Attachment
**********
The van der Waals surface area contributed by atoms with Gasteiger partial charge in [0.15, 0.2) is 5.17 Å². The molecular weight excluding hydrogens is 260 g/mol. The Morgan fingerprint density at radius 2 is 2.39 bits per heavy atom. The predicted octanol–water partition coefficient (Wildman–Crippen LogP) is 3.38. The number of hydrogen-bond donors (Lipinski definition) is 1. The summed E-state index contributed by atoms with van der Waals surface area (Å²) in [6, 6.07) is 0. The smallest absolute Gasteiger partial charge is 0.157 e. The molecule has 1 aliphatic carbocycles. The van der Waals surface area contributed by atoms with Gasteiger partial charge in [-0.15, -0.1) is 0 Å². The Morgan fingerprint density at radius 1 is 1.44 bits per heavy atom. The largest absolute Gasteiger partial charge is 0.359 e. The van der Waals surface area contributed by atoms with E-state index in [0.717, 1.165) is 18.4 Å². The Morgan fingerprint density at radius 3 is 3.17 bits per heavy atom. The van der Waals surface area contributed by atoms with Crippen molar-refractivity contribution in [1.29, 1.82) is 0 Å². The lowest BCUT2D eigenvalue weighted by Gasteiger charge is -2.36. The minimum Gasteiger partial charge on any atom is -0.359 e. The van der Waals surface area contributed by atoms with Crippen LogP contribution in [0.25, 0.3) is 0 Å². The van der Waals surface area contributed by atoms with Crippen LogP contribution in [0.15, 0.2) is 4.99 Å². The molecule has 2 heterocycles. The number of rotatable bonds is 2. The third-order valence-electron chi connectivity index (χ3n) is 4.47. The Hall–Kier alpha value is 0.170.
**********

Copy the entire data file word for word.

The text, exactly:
The van der Waals surface area contributed by atoms with Gasteiger partial charge in [0.15, 0.2) is 5.17 Å². The molecular weight excluding hydrogens is 260 g/mol. The Morgan fingerprint density at radius 2 is 2.39 bits per heavy atom. The predicted octanol–water partition coefficient (Wildman–Crippen LogP) is 3.38. The number of hydrogen-bond donors (Lipinski definition) is 1. The summed E-state index contributed by atoms with van der Waals surface area (Å²) in [6, 6.07) is 0. The smallest absolute Gasteiger partial charge is 0.157 e. The molecule has 1 aliphatic carbocycles. The van der Waals surface area contributed by atoms with Gasteiger partial charge in [-0.15, -0.1) is 0 Å². The Morgan fingerprint density at radius 1 is 1.44 bits per heavy atom. The largest absolute Gasteiger partial charge is 0.359 e. The van der Waals surface area contributed by atoms with E-state index in [0.717, 1.165) is 18.4 Å². The Morgan fingerprint density at radius 3 is 3.17 bits per heavy atom. The van der Waals surface area contributed by atoms with Crippen molar-refractivity contribution in [1.29, 1.82) is 0 Å². The lowest BCUT2D eigenvalue weighted by Gasteiger charge is -2.36. The minimum Gasteiger partial charge on any atom is -0.359 e. The van der Waals surface area contributed by atoms with Crippen LogP contribution in [0.25, 0.3) is 0 Å². The van der Waals surface area contributed by atoms with Crippen LogP contribution in [0.15, 0.2) is 4.99 Å². The molecule has 2 heterocycles. The number of rotatable bonds is 2. The third-order valence-electron chi connectivity index (χ3n) is 4.47. The Hall–Kier alpha value is 0.170.